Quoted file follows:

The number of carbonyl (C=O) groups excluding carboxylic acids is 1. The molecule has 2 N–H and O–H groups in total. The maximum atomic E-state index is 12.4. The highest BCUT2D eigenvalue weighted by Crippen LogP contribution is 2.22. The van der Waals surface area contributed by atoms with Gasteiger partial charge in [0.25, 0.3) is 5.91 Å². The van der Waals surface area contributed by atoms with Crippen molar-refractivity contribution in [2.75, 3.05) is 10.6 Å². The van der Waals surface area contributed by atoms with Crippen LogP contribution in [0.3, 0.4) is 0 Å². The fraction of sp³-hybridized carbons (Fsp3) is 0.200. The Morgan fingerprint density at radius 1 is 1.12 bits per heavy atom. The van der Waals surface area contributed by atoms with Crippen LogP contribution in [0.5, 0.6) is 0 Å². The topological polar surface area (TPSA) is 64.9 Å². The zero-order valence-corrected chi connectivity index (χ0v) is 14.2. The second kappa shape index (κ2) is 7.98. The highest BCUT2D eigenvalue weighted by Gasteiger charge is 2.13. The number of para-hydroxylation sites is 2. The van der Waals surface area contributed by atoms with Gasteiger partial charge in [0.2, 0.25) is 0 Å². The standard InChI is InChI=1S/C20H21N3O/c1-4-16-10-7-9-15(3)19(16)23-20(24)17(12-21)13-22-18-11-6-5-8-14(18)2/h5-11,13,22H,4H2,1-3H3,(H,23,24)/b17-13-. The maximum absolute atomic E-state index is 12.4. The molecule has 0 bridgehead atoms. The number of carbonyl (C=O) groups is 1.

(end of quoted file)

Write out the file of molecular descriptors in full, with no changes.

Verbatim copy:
The number of carbonyl (C=O) groups excluding carboxylic acids is 1. The molecule has 2 N–H and O–H groups in total. The maximum atomic E-state index is 12.4. The highest BCUT2D eigenvalue weighted by Crippen LogP contribution is 2.22. The van der Waals surface area contributed by atoms with Gasteiger partial charge in [0.25, 0.3) is 5.91 Å². The van der Waals surface area contributed by atoms with Crippen molar-refractivity contribution in [2.75, 3.05) is 10.6 Å². The van der Waals surface area contributed by atoms with Crippen LogP contribution in [0.3, 0.4) is 0 Å². The fraction of sp³-hybridized carbons (Fsp3) is 0.200. The Morgan fingerprint density at radius 1 is 1.12 bits per heavy atom. The van der Waals surface area contributed by atoms with Crippen LogP contribution in [0.5, 0.6) is 0 Å². The topological polar surface area (TPSA) is 64.9 Å². The zero-order valence-corrected chi connectivity index (χ0v) is 14.2. The second kappa shape index (κ2) is 7.98. The highest BCUT2D eigenvalue weighted by Gasteiger charge is 2.13. The number of para-hydroxylation sites is 2. The van der Waals surface area contributed by atoms with Gasteiger partial charge in [0.2, 0.25) is 0 Å². The standard InChI is InChI=1S/C20H21N3O/c1-4-16-10-7-9-15(3)19(16)23-20(24)17(12-21)13-22-18-11-6-5-8-14(18)2/h5-11,13,22H,4H2,1-3H3,(H,23,24)/b17-13-. The maximum absolute atomic E-state index is 12.4. The molecule has 0 bridgehead atoms. The number of carbonyl (C=O) groups is 1.